Always read and follow label directions.
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Southern Indiana growers need to start scouting for
alfalfa weevil damage, according to Purdue University entomologists.
Producers can use heat unit accumulation data to determine when sampling
should begin and when management action should be taken. If an
insecticide is required early in the weevil season, producers can use
one with good residual action. Later in the season, insecticides with
short residual should be used, and producers should pay close attention
to harvest restrictions.
Source: Purdue University Pest & Crop Newsletter.
During the past week, many southern and central
Missouri alfalfa fields were sprayed with insecticide to control alfalfa
weevil larvae, says Wayne Bailey, University of Missouri (UM)
entomologist. Weevil damage is moving northward as additional eggs hatch
and larvae grow in size, he reports in UM's Integrated Pest and Crop
Management Newsletter. The bulk of damage should occur in central and
northern Missouri regions within the next 2-3 weeks. In southern
Missouri, producers should continue to scout fields because a second
wave of larvae may yet develop. An insect fungal pathogen, Zoophthora
phytonomi, may still infect and quickly kill alfalfa weevil larvae,
probably in areas of the state where wet conditions persist for several
days. Larvae infected with the fungus will turn from green to light
yellow in color and die within 2-3 days.
Contact Wayne Bailey at 573-882-2838 or 573-864-9905.
With recent warm temperatures, Ohio alfalfa growers
should begin scouting for alfalfa weevils in coming weeks, say Ron
Hammond and Bruce Eisley, Ohio State University (OSU) entomologists.
That's especially true in southern counties, where heat unit
accumulation has reached the 300 heat-unit range needed for eggs to
hatch and feeding to begin. Yet central and northern Ohio growers should
also begin scouting over the next 1-2 weeks. Fields with south-facing
slopes tend to warm sooner, so need to be scouted early.
Rescue treatments can be done when growers see one or more large larvae
per stem on alfalfa that's 12" or less in height. Alfalfa between 12"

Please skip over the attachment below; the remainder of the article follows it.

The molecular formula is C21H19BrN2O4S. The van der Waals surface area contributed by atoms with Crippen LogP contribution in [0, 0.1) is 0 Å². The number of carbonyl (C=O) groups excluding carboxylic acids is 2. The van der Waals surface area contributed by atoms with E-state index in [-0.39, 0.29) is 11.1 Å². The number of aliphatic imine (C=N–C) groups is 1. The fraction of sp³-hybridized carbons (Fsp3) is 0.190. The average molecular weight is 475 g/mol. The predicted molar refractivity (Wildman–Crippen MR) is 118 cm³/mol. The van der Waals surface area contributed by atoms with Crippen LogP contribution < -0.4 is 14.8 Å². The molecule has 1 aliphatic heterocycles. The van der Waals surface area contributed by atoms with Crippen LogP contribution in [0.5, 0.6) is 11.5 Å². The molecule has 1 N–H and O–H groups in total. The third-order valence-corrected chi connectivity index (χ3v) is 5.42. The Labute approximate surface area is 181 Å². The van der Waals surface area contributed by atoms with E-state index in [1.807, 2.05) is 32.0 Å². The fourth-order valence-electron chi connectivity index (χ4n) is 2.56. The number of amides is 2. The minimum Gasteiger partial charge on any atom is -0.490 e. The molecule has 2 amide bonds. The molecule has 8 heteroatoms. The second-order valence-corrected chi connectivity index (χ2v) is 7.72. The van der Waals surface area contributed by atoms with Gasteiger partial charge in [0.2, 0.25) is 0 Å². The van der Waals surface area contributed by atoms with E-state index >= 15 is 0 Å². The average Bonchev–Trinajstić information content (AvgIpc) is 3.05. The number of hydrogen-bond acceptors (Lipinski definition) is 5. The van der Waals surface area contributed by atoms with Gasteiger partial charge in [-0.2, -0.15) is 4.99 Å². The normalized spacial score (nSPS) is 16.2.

and 16" in height needs treatment when 2-4 larvae per stem are sighted
-- depending on the vigor of alfalfa growth, say Hammond and Eisley. See
the OSU Alfalfa Weevil Fact Sheet -- ohioline.osu.edu/ent-fact/0032.html
-- for more on alfalfa weevil scouting and economic thresholds in Ohio.
For a list of insecticides labeled for alfalfa weevil, see entomology.osu.edu/ag/545/aiaw.pdf.
The entomologists say it is still too early to scout for potato
leafhoppers because they don't move into Ohio until May.
Source: Ohio Crop Observation and Recommendation Network newsletter.
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Midwestern Auction Report
Hay prices were steady in Nebraska, according to the
University of Wisconsin's April 14 Midwest Hay Auction Report. Demand
and trade activity were good. Most growers' inventories were nearly if
not totally depleted and the logistics involved in getting hay to
costumers was a major concern. The outlook for new-crop hay was very
In Iowa, prices were mixed to $2.10/ton lower than those cited the
previous week, and demand and sales activity were light to moderate.
Consumers were getting basic needs met while waiting for greener
pastures. Inventory levels were good, but, again, getting the hay to
where it was needed posed a major problem.
South Dakota hay prices were mixed to $5.40/ton higher than the previous
week's prices. Missouri hay prices were mostly steady; hay demand was
light to moderate and supply was light. The southwestern quarter of
Missouri continued to be dry; 80% of its pastures were in poor to very
poor condition and stock water and hay supplies were very short.
Temperatures late last week were to exceed the 90-degree mark. Demand
for cattle hay evaporated in much of the rest of the state, because
cattle have been turned out to pastures. Demand for high-quality horse
and dairy hay continued to be good with a light supply.
Southwestern Minnesota hay prices were $7.85/ton higher than prices from
the week before. Sales activity was good. There were no reports for
Wisconsin or Illinois hay prices or sales activity.
Midwestern hay price averages and ranges in various categories were as
Prime Hay (> 151 RFV/RFQ):
Small square bale prices averaged $117.39/ton and ranged from $70 to
$150/ton. Large square bales averaged $105/ton, ranging from $60/ton to
$160/ton. Round bales brought an average price of $82/ton and ranged
from $60/ton to $95/ton.
Grade 1 Hay (125-150 RFV/RFQ):
Small square bales averaged $52/ton. Large square bales averaged
$69/ton, ranging from $50/ton to $102/ton. Round bales averaged $58/ton,